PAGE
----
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Emmy noms show streaming’s growing influence

July 17, 2015

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Online streaming services have been a popular platform for television fans who want to watch shows on demand. Now, their own original programming is starting to take attention away from the big broadcast networks — and award nominations, too.

Nominations for the 67th Primetime Emmy Awards were announced Thursday, with online streaming site Netflix setting a new record for its nods.

With 34 nominations this year, Netflix is catching up to the major networks. ABC and CBS both had 42 nominations, while NBC was right behind with 41.

Popular Netflix shows Orange Is the New Black, House of Cards earned nominations in the “Outstanding Drama Series” while Unbreakable Kimmy Schmidt was nominated in the “Outstanding Comedy Series” category. Jeffrey Tambor’s performance in Amazon’s Transparent is an early favorite to win in the best-actor category, according to USA Today.

Netflix’s original programs helped make the company an international phenomenon. CNBC reports that Netflix’s earnings beat earlier estimates and helped bring its shares up 17 percent in the second quarter. Driving the bump was an additional 2.5 million subscribers Netflix brought in overseas, bringing its total accounts up to 65 million worldwide.

The money and bigger audience means Netflix should have solid footing to continue producing its quality shows as well as develop new ones. And it’s not necessarily confined to American borders.

Netflix produces Spanish-language programming for the large population of young Hispanic viewers in the United States. It could serve as good model for the company as it looks to expand around the world, tailoring shows for specific foreign markets, MarketWatch reports.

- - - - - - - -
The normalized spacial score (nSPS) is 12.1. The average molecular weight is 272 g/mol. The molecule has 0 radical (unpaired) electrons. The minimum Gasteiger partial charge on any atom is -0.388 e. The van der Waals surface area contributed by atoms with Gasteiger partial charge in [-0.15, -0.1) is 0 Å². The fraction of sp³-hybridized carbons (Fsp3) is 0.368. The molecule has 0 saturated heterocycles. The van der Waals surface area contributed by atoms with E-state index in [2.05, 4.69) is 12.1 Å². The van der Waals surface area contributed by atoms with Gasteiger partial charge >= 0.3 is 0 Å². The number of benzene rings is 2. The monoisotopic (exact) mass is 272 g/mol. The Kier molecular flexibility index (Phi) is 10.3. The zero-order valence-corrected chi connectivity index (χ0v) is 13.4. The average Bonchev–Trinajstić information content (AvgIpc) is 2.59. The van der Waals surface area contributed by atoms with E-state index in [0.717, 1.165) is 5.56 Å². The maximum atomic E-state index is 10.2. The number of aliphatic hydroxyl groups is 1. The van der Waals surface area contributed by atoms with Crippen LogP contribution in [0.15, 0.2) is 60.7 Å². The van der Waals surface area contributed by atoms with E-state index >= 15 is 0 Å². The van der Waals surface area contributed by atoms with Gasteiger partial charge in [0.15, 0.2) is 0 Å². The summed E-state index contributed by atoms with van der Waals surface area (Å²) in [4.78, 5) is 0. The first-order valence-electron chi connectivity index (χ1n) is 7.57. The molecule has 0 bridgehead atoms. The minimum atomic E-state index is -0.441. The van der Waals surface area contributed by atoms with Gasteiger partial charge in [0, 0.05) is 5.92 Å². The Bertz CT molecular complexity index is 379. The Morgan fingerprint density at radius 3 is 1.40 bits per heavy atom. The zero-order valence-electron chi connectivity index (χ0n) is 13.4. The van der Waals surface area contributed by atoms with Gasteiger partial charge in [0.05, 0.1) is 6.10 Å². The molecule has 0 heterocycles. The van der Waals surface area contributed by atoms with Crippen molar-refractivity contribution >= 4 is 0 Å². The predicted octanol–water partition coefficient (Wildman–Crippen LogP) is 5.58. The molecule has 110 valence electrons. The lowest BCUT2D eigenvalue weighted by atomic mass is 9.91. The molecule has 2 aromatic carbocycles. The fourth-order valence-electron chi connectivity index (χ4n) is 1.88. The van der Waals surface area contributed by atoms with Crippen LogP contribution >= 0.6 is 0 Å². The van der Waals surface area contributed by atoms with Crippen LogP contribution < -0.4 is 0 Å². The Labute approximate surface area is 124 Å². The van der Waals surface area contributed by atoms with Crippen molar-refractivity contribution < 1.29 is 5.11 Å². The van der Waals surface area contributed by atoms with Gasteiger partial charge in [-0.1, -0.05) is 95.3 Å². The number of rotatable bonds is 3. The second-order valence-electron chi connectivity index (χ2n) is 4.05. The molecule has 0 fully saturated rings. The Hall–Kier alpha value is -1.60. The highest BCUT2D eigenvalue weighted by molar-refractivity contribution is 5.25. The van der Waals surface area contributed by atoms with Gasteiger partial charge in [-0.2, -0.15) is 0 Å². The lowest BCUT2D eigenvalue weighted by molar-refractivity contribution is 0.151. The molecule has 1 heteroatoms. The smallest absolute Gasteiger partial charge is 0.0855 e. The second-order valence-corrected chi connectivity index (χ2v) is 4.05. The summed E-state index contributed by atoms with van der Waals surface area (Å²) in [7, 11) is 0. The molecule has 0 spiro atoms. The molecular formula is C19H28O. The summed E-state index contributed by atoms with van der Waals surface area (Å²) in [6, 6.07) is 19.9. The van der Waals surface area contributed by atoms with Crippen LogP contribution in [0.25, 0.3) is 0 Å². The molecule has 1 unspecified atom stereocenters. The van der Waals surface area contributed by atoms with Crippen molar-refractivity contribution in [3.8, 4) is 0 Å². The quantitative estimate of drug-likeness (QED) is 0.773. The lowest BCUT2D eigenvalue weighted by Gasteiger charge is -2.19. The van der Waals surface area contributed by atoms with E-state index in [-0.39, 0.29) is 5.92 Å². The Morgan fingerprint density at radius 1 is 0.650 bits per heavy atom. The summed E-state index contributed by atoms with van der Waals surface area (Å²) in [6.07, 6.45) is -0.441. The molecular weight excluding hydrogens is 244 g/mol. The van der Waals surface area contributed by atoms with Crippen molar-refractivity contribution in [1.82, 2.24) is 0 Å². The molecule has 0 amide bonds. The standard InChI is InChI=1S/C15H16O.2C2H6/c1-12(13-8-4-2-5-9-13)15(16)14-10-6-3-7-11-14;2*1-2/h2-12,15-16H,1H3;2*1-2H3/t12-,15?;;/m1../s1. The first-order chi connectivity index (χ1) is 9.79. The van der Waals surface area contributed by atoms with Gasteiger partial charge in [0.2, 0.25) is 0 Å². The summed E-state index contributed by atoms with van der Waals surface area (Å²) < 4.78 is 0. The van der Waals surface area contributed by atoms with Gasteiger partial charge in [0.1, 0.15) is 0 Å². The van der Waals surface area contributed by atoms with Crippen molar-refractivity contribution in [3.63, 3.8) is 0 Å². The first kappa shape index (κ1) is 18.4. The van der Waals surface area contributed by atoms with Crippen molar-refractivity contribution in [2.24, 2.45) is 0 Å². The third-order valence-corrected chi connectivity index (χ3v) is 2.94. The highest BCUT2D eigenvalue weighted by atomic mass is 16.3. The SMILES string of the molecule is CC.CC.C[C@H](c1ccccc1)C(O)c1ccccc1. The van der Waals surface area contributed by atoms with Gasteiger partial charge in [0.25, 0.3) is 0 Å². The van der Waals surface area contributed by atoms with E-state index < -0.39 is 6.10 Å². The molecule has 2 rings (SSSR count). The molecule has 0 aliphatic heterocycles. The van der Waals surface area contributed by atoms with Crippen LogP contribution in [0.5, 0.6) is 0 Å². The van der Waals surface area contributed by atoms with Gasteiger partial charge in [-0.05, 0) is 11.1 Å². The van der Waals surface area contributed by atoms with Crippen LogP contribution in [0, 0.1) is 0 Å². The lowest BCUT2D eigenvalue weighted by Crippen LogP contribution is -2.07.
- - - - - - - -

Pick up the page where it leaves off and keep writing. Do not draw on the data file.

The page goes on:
Despite the growing popularity of streaming services, premium cable provider HBO is still king. With the incredibly popular series Game of Thrones, HBO earned an astonishing 126 nominations, the most of any network.

But HBO, and now its premium competitor, Showtime, see the upswing in streaming as well. HBO’s streaming services, HBO Go and HBO NOW, offered without a cable subscription, provide all of its award-winning programming to anyone with an internet connection, screen and a password.

HBO NOW has around a million viewers, though the exact number has not been released, according to Quartz. That’s not even close to its 30 million TV customers, but HBO only recently expanded beyond Apple products, where its shows were only available for the first three months. It expects a bump from expanding to Android.

Its goal is to attract the estimated 10 million “cord-cutters” who pay for internet service but not for television.

Not only has it already grabbed 10 percent of that market in the first three months, but it’s developing a younger audience. The average HBO cable subscriber is 43, but the average NOW subscriber is 35.

Streaming still has a long way to go before it overtakes traditional broadcasting — both in viewers and in awards. But with so many nominations for streamed shows, the profitability of the online model is building. It’s easy to see that both Netflix and Amazon are looking to capitalize and build a bigger selection of their own award winning shows to keep viewers tuning in.

For story ideas, gauge the popularity of streaming services and their original programming in your area. You could even set up an online poll to get readers talking about their favorite nominations. The Emmy Awards are set for September, so keep an eye out for any upcoming viewing parties.


  • Rian Bosse

    Rian Bosse is a PhD student at the Walter Cronkite School of Journalism. He earned his undergraduate degree in English from Aquinas College in Grand Rapids, Michigan in 2012 and worked for a small daily newspaper, the Daily Journal, in his hometown o...

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